The SEC objects that the case is even less ready for summary judgment motions as expert discovery has commenced with an incomplete factual record. The commission noted that on September 1, 2021, Magistrate Judge Netburn granted the SEC’s motion to compel Ripple to produce certain instant messages among its employees, but Ripple has not completed its production of responsive documents and has not provided any timetable by which it will be complete. Along with the incomplete discovery of a granted motion, the plaintiff states that the parties have a total of four pending discovery motions before Magistrate Judge Netburn. The plaintiff claims that even if one motion is granted, the parties will require an additional extension to proceed with the discovery.
“If Magistrate Judge Netburn grants any of the pending motions to compel, at minimum, the parties would need additional time to review and produce the documents at issue…The SEC’s proposed extension is fair and reasonable under the circumstances and should be granted for good cause.”, stated the SEC.
XLM May Get in Trouble If XRP Deemed a Security: XRP Researcher
A researcher from the XRP community believes that XLM and Stellar may get in trouble should the SEC deem XRP a security
Researcher Leonidaz Hadjiloizou has posted a tweet, in which is asks the opinion of the XRP community about which side in the Ripple-SEC legal battle the company’s co-founder and former CTO Jed McCaleb would take, if he were to do it.
According to Hadjiloizou, should the SEC win and XRP is deemed a security, then Jed and his company Stellar which he created as a rival to Ripple will be in for hard times. If the court rules that XRP is a security, then McCaleb broke the law by selling these potentially unregistered securities – 9 billion of them that he received from Ripple as compensation as part of the Settlement Agreement.
What is most likely? Jed testifies as an expert witness for Ripple or the SEC?
PS1:If he believed XRP is a security then he broke the law by selling unregistered securities after the lawsuit was filed.
PS2:XLM might get in trouble if XRP is deemed a security on a technical lvl.— Leonidas (@LeoHadjiloizou) October 16, 2021
Besides, Hadjiloizou says that if XRP is announced a security, then the native token of Jed’s Stellar, XLM, may also get in trouble and, perhaps, face similar accusations.
So far, no legal action has been filed by the SEC against Jed McCaleb, even though he co-founded Ripple Labs together with Chris Larsen. The latter and the CEO Brad Garlinghouse, along with Ripple Labs, are the defendants in this legal case of the SEC against Ripple.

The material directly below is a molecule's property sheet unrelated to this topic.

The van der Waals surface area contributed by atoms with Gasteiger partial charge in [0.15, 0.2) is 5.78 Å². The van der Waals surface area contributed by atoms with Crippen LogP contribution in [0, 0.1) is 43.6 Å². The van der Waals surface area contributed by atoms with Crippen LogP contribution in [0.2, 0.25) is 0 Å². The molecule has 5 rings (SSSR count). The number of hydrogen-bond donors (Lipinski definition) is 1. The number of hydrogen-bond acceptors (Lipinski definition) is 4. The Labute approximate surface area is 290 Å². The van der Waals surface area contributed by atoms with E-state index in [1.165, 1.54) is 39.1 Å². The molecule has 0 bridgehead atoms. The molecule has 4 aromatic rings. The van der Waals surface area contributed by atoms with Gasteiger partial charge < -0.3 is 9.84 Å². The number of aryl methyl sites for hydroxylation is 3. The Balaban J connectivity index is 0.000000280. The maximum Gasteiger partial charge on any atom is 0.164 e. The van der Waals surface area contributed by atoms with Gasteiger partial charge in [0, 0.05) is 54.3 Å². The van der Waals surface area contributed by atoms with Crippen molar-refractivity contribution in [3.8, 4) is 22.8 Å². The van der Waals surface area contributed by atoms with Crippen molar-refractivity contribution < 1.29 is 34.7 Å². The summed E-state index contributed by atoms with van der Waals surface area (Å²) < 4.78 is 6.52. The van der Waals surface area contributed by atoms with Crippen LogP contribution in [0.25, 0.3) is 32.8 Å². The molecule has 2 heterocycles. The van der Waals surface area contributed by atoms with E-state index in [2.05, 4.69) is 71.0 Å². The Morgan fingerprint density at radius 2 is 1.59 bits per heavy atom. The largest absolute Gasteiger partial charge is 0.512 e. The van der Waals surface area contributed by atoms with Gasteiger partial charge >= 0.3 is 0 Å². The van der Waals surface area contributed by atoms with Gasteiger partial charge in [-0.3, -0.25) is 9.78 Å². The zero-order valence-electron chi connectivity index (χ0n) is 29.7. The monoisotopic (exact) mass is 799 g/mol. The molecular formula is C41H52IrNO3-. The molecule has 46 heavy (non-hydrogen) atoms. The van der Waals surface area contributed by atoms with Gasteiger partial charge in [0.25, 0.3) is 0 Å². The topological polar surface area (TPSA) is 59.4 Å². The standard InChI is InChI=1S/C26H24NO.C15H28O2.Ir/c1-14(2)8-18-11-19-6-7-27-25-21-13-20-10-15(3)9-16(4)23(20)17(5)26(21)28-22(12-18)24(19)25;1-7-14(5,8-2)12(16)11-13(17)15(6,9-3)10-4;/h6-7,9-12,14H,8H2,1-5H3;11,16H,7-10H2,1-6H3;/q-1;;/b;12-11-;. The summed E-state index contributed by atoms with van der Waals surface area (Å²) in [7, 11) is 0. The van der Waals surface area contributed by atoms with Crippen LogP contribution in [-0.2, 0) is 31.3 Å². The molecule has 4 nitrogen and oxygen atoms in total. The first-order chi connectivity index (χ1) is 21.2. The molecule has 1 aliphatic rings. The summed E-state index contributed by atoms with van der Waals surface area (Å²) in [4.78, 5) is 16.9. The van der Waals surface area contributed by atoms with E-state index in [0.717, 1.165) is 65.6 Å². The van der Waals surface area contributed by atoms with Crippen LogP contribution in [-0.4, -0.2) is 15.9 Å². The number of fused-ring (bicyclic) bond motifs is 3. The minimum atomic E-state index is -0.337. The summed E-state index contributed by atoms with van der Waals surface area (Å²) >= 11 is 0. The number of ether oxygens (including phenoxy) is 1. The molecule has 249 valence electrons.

Jed has been selling his 9 billion XRP in parts, however, he has not sold any coins since September 1.
Ripple Shifts 33.8 Million to Huobi in Past 2 Weeks, After Allocating 100 Million XRP for It
Ripple fintech firm has sent almost 40 million XRP to Huobi since October began from the 100 million allocated for it in the first place
Data provided by the analytics platform Bithomp that works with XRP transactions, over the past eighteen days, Ripple distributed ledger tech provider has shifted 33,805,080 XRP to the major digital exchange Huobi.
One third of Ripple’s 100 million XRP shifted to Huobi
This amount of crypto equals to $38,790,225. The size of weekly transactions has been changing since September 29, when Ripple allocated a whopping 100 million XRP lump to be sent to Huobi in regular transfers – it started as 1,542,780 XRP, continued as 2,309,580. So far, Ripple is moving 1,911,150 XRP lumps to Huobi.
The exchange has recently announced its withdrawal from mainland China and by December 31 it plans to stop crypto trading against CNY.
XRP becomes number one choice for UK retail investors
At the time of writing, the sixth largest cryptocurrency, XRP, is changing hands at $1.15, showing a mild rise of 2.54 percent, as per the data provided by CoinMarketCap.
As reported by U.Today earlier, a recent report by a leading trading platform eToro stated that the majority of retail crypto investors in the UK now prefer XRP as their top asset. Cardano’s ADA is the second favorite.
Ripple Labs has recently joined the Digital Pound Foundation to help UK authorities work the CBDC they are developing – digital pound sterling.